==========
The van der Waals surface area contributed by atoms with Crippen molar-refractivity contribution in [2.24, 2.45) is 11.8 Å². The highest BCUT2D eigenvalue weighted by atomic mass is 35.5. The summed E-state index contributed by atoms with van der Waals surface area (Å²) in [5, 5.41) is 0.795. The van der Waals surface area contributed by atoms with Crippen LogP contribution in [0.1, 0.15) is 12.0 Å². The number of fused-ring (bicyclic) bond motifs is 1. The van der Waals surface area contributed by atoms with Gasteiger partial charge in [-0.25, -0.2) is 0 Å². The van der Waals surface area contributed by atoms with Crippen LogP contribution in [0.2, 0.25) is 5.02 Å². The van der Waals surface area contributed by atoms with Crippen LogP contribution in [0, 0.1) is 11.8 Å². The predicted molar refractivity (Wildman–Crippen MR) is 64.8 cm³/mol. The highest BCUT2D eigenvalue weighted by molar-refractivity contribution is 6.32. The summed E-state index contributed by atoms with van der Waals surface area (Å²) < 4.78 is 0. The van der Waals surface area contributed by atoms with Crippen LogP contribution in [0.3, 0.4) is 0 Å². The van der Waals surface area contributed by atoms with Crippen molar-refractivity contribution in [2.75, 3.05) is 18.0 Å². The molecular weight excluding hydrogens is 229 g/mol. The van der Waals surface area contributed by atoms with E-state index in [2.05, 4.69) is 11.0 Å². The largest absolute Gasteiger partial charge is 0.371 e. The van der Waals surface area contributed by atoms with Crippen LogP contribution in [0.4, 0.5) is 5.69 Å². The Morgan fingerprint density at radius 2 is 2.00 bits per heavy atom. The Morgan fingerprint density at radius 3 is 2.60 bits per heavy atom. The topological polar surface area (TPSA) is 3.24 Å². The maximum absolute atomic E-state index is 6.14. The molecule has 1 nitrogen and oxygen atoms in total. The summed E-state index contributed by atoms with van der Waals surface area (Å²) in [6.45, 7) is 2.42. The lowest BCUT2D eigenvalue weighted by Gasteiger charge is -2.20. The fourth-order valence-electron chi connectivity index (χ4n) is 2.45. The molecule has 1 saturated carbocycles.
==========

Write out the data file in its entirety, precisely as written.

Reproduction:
The van der Waals surface area contributed by atoms with Crippen molar-refractivity contribution in [2.24, 2.45) is 11.8 Å². The highest BCUT2D eigenvalue weighted by atomic mass is 35.5. The summed E-state index contributed by atoms with van der Waals surface area (Å²) in [5, 5.41) is 0.795. The van der Waals surface area contributed by atoms with Crippen LogP contribution in [0.1, 0.15) is 12.0 Å². The number of fused-ring (bicyclic) bond motifs is 1. The van der Waals surface area contributed by atoms with Gasteiger partial charge in [-0.25, -0.2) is 0 Å². The van der Waals surface area contributed by atoms with Crippen LogP contribution in [0.2, 0.25) is 5.02 Å². The van der Waals surface area contributed by atoms with Crippen LogP contribution in [0, 0.1) is 11.8 Å². The predicted molar refractivity (Wildman–Crippen MR) is 64.8 cm³/mol. The highest BCUT2D eigenvalue weighted by molar-refractivity contribution is 6.32. The summed E-state index contributed by atoms with van der Waals surface area (Å²) < 4.78 is 0. The van der Waals surface area contributed by atoms with Crippen LogP contribution in [0.3, 0.4) is 0 Å². The van der Waals surface area contributed by atoms with Crippen molar-refractivity contribution in [2.75, 3.05) is 18.0 Å². The molecular weight excluding hydrogens is 229 g/mol. The van der Waals surface area contributed by atoms with E-state index in [2.05, 4.69) is 11.0 Å². The largest absolute Gasteiger partial charge is 0.371 e. The van der Waals surface area contributed by atoms with Crippen LogP contribution in [0.4, 0.5) is 5.69 Å². The Morgan fingerprint density at radius 2 is 2.00 bits per heavy atom. The Morgan fingerprint density at radius 3 is 2.60 bits per heavy atom. The topological polar surface area (TPSA) is 3.24 Å². The maximum absolute atomic E-state index is 6.14. The molecule has 1 nitrogen and oxygen atoms in total. The summed E-state index contributed by atoms with van der Waals surface area (Å²) in [6.45, 7) is 2.42. The lowest BCUT2D eigenvalue weighted by Gasteiger charge is -2.20. The fourth-order valence-electron chi connectivity index (χ4n) is 2.45. The molecule has 1 saturated carbocycles.